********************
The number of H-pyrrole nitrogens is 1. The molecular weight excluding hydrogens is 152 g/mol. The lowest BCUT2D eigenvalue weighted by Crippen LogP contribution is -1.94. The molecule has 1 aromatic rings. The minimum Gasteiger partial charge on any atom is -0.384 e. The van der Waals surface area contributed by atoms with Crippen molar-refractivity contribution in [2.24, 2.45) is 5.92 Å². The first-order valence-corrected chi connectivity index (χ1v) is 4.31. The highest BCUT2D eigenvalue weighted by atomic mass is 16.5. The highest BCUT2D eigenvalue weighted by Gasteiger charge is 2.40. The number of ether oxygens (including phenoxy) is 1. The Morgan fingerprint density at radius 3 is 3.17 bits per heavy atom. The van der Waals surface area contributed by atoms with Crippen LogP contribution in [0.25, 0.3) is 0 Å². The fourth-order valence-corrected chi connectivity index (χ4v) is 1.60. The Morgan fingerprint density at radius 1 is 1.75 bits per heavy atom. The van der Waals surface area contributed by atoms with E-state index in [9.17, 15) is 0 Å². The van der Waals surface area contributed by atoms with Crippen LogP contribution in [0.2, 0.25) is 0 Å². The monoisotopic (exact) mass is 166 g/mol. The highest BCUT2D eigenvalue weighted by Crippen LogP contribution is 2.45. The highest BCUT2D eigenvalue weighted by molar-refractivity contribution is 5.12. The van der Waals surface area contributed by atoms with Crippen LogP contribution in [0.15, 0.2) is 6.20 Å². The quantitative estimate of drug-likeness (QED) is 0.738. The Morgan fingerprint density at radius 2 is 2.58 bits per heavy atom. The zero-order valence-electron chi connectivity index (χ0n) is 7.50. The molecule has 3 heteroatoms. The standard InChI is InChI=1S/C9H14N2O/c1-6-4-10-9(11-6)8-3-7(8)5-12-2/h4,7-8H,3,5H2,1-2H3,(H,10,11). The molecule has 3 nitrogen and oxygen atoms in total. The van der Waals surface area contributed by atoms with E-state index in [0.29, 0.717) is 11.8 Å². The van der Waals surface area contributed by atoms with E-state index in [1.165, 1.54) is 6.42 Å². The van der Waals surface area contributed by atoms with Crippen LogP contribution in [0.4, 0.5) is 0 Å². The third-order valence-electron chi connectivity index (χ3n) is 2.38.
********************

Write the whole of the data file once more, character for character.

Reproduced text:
The number of H-pyrrole nitrogens is 1. The molecular weight excluding hydrogens is 152 g/mol. The lowest BCUT2D eigenvalue weighted by Crippen LogP contribution is -1.94. The molecule has 1 aromatic rings. The minimum Gasteiger partial charge on any atom is -0.384 e. The van der Waals surface area contributed by atoms with Crippen molar-refractivity contribution in [2.24, 2.45) is 5.92 Å². The first-order valence-corrected chi connectivity index (χ1v) is 4.31. The highest BCUT2D eigenvalue weighted by atomic mass is 16.5. The highest BCUT2D eigenvalue weighted by Gasteiger charge is 2.40. The number of ether oxygens (including phenoxy) is 1. The Morgan fingerprint density at radius 3 is 3.17 bits per heavy atom. The van der Waals surface area contributed by atoms with Crippen LogP contribution in [0.25, 0.3) is 0 Å². The fourth-order valence-corrected chi connectivity index (χ4v) is 1.60. The Morgan fingerprint density at radius 1 is 1.75 bits per heavy atom. The van der Waals surface area contributed by atoms with E-state index in [9.17, 15) is 0 Å². The van der Waals surface area contributed by atoms with Crippen LogP contribution in [0.2, 0.25) is 0 Å². The monoisotopic (exact) mass is 166 g/mol. The highest BCUT2D eigenvalue weighted by Crippen LogP contribution is 2.45. The highest BCUT2D eigenvalue weighted by molar-refractivity contribution is 5.12. The van der Waals surface area contributed by atoms with Crippen LogP contribution in [0.15, 0.2) is 6.20 Å². The quantitative estimate of drug-likeness (QED) is 0.738. The Morgan fingerprint density at radius 2 is 2.58 bits per heavy atom. The zero-order valence-electron chi connectivity index (χ0n) is 7.50. The molecule has 3 heteroatoms. The standard InChI is InChI=1S/C9H14N2O/c1-6-4-10-9(11-6)8-3-7(8)5-12-2/h4,7-8H,3,5H2,1-2H3,(H,10,11). The molecule has 3 nitrogen and oxygen atoms in total. The van der Waals surface area contributed by atoms with E-state index in [0.29, 0.717) is 11.8 Å². The van der Waals surface area contributed by atoms with E-state index in [1.165, 1.54) is 6.42 Å². The van der Waals surface area contributed by atoms with Crippen LogP contribution in [0.4, 0.5) is 0 Å². The third-order valence-electron chi connectivity index (χ3n) is 2.38.